We may never be strong enough to be entirely nonviolent in thought, word and deed. But we must keep nonviolence as our goal and make strong progress towards it. - Mohandas Gandhi
October 2nd has been recognized by the United Nations as the International Day of Non-Violence. This date was selected to reflect on this powerful idea, because on October 2, 1869 Mohandas Gandhi was born in India. The United Nations describes Gandhi as the "leader of the Indian independence movement and pioneer of the philosophy and strategy of non-violence."
On September 11, 1906 in South Africa, unhappy with the term passive resistance to describe nonviolence he convened a contest that led to a new word "Satyagraha"
taken from Sanskrit words that Gandhi described as follows: "Truth
(Satya) [that] implies love, and firmness (agraha) engenders and
therefore serves as a synonym for force."
Saturday, October 2nd is the day to share the message of nonviolence
through education and awareness. It is a powerful idea that recognizes
the dignity and power inherent in each individual, while at the same
time recognizing that harnessing force through disciplined, strategic
and non-violent action magnifies the power of the individual and when
working in concert with others can become an unstoppable force for
positive change. The life and example of Congressman John Lewis, who passed away in 2020, is an example of this.
Critics often cite that both Mohandas Gandhi and Martin Luther King Jr. were assassinated, and that this demonstrates the failure of their nonviolent philosophy, but they fail to look at what they accomplished in the wider societies they inhabited, and their respective legacies decades later. Both changed their respective countries. Gandhi achieved Indian independence, and King ended official segregation, empowered African Americans with their full voting rights, and achieved much more.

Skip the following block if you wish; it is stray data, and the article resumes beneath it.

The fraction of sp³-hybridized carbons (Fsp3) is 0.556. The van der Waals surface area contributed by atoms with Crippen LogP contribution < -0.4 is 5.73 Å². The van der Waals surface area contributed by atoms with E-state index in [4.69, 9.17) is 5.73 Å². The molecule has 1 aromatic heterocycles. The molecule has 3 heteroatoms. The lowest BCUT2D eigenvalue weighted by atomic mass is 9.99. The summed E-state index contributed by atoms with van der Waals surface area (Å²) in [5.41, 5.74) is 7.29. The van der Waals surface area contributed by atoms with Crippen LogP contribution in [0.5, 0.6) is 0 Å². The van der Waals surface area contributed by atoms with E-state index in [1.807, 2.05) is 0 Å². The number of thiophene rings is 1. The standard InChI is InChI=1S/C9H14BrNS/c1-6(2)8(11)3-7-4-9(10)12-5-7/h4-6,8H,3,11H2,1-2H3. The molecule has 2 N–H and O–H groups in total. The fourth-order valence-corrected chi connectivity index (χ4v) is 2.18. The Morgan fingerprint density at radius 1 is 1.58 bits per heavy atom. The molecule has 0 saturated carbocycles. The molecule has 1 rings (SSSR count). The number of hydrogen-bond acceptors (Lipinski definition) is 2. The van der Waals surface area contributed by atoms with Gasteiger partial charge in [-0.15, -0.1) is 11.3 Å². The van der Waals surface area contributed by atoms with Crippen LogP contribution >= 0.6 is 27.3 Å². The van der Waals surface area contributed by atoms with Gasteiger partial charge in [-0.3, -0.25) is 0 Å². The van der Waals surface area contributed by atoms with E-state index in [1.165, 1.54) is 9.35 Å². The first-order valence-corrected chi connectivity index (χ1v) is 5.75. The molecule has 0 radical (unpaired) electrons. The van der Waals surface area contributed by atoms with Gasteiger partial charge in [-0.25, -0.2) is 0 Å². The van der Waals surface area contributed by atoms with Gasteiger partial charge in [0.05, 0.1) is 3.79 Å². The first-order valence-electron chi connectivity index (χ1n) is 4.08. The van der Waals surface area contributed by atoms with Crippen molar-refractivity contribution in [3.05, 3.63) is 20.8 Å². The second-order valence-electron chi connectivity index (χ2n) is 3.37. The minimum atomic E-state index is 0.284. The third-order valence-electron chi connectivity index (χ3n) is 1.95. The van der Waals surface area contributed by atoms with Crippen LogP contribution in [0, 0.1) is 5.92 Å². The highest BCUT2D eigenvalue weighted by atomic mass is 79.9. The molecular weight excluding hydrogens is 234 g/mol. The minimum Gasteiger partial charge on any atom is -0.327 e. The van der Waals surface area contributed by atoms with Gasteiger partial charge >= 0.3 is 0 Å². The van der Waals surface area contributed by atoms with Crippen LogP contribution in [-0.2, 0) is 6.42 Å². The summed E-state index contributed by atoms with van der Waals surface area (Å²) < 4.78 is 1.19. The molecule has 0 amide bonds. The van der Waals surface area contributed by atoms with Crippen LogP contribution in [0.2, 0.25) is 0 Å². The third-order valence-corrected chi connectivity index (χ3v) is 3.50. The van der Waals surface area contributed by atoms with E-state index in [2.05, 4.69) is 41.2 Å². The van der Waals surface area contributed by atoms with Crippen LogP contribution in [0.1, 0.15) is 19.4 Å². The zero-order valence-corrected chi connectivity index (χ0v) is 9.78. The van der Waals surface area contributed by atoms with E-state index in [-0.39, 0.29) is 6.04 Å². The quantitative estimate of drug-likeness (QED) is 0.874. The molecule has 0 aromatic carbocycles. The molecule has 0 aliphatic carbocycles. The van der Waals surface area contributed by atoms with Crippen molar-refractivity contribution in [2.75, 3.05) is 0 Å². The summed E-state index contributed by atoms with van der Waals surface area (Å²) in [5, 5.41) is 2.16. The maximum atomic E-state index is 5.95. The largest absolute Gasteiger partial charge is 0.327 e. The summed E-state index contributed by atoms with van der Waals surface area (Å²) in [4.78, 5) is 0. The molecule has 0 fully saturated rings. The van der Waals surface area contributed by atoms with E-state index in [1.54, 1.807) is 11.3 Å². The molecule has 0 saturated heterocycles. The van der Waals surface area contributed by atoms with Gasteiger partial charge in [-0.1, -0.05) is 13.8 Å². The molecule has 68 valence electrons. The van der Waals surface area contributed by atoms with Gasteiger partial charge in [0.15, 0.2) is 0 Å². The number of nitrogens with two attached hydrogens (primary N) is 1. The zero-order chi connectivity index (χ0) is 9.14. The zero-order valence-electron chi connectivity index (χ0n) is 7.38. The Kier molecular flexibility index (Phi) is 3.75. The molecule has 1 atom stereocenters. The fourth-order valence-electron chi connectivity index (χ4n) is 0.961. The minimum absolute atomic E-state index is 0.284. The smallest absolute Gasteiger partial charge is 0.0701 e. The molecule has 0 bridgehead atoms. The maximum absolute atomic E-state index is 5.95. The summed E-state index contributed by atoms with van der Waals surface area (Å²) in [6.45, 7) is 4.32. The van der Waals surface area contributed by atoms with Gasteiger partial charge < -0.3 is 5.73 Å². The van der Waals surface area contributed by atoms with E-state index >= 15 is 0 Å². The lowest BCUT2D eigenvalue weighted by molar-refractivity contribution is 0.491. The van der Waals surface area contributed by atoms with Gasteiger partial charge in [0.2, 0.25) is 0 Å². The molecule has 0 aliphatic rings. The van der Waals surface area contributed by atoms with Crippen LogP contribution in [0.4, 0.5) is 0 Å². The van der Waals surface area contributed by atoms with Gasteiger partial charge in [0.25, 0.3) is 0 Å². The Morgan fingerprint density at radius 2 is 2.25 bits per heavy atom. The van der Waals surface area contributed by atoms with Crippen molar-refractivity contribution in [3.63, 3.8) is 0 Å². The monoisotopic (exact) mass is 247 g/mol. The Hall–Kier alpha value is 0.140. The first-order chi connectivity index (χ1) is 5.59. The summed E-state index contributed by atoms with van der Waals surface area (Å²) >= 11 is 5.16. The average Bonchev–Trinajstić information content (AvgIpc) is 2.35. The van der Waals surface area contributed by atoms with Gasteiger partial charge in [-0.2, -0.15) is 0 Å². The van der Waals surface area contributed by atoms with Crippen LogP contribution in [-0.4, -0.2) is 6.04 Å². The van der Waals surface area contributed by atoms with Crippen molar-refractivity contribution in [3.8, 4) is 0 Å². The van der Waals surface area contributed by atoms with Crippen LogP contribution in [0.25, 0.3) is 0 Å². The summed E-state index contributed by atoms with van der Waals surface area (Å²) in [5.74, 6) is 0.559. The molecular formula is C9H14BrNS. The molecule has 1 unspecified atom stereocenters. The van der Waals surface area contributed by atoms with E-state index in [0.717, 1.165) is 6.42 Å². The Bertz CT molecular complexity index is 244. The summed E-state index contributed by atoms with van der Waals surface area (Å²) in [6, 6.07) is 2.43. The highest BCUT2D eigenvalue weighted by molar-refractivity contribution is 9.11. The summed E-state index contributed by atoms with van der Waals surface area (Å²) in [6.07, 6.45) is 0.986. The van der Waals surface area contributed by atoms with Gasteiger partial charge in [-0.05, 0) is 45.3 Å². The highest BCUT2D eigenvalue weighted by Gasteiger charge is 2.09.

Gene Sharp who also taught generations of activists that there was an alternative to bloody conflict
and that it was non-violent armed conflict. He demonstrated, as both Gandhi and King understood and practiced, that there
was nothing passive about nonviolent resistance and that it also
required strategy to increase the odds of success in a struggle. In 1990
at the National Conference on Nonviolent Sanctions and Defense in Boston, Gene Sharp succinctly outlined his argument.
"I say nonviolent struggle is armed struggle. And we have to take back that term from those advocates of violence who seek to justify with pretty words that kind of combat. Only with this type of struggle one fights with psychological weapons, social weapons, economic weapons and political weapons. And that this is ultimately more powerful against oppression, injustice and tyranny then violence."
This idea has extended to many places, and cultures around the world, but it is co-existing in conflict with ideologies like Marxism-Leninism that are based in class struggle, revenge redefined as justice, and violence elevated as a superior tool of struggle. Both Gandhi and King understood this latter approach to be profoundly counterproductive.
Michael Nagler, a long time peace scholar, presents this idea as follows: Nonviolence sometimes “works” and always works, while by contrast, Violence sometimes “works” and never works. Nagler offers a more detailed explanation.
The exercise of violence always has a destructive effect on human relationships even when, as sometimes happens, it accomplishes some short-term goal. The exercise of nonviolence, or Satyagraha, always brings people closer. This explains why Gandhi, after fifty years of experimentation in every walk of life, could declare that he “knew of no single case in which it had failed.” Where it seemed to fail he concluded that he or the other satyagrahis had in some way failed to live up to its steep challenge. Taking the long view, he was able to declare that “There is no such thing as defeat in non-violence. The end of violence is surest defeat.”
Below are several videos that introduce nonviolence and how it works.
The 20th Annual Mahatma Gandhi Lecture on Nonviolence
Groundbreaking New Study: The Role of External Support in Nonviolent Campaigns (ICNC Webinar)